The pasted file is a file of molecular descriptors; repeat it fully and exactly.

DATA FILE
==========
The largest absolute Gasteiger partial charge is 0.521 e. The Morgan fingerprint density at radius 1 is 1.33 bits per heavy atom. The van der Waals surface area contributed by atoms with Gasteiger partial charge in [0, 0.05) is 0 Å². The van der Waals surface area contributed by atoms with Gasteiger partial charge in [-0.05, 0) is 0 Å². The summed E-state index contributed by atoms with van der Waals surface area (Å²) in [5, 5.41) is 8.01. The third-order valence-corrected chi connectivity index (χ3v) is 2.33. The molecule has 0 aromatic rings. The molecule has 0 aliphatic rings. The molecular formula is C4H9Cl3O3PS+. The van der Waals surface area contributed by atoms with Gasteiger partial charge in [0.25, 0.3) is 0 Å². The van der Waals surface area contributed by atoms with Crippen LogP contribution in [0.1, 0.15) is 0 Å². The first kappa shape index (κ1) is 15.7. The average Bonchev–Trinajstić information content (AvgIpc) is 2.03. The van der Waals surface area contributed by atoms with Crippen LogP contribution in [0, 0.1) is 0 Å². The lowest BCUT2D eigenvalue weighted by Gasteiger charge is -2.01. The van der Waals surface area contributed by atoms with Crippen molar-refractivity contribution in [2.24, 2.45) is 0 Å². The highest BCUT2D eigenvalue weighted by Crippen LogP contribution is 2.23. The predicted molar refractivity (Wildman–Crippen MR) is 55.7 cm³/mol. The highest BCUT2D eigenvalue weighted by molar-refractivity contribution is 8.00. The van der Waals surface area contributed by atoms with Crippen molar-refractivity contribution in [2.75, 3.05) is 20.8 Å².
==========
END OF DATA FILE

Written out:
The largest absolute Gasteiger partial charge is 0.521 e. The Morgan fingerprint density at radius 1 is 1.33 bits per heavy atom. The van der Waals surface area contributed by atoms with Gasteiger partial charge in [0, 0.05) is 0 Å². The van der Waals surface area contributed by atoms with Gasteiger partial charge in [-0.05, 0) is 0 Å². The summed E-state index contributed by atoms with van der Waals surface area (Å²) in [5, 5.41) is 8.01. The third-order valence-corrected chi connectivity index (χ3v) is 2.33. The molecule has 0 aromatic rings. The molecule has 0 aliphatic rings. The molecular formula is C4H9Cl3O3PS+. The van der Waals surface area contributed by atoms with Gasteiger partial charge in [0.25, 0.3) is 0 Å². The van der Waals surface area contributed by atoms with Crippen LogP contribution in [0.1, 0.15) is 0 Å². The first kappa shape index (κ1) is 15.7. The average Bonchev–Trinajstić information content (AvgIpc) is 2.03. The van der Waals surface area contributed by atoms with Crippen LogP contribution in [0, 0.1) is 0 Å². The lowest BCUT2D eigenvalue weighted by Gasteiger charge is -2.01. The van der Waals surface area contributed by atoms with Crippen molar-refractivity contribution in [2.24, 2.45) is 0 Å². The highest BCUT2D eigenvalue weighted by Crippen LogP contribution is 2.23. The predicted molar refractivity (Wildman–Crippen MR) is 55.7 cm³/mol. The highest BCUT2D eigenvalue weighted by molar-refractivity contribution is 8.00. The van der Waals surface area contributed by atoms with Crippen molar-refractivity contribution in [2.75, 3.05) is 20.8 Å².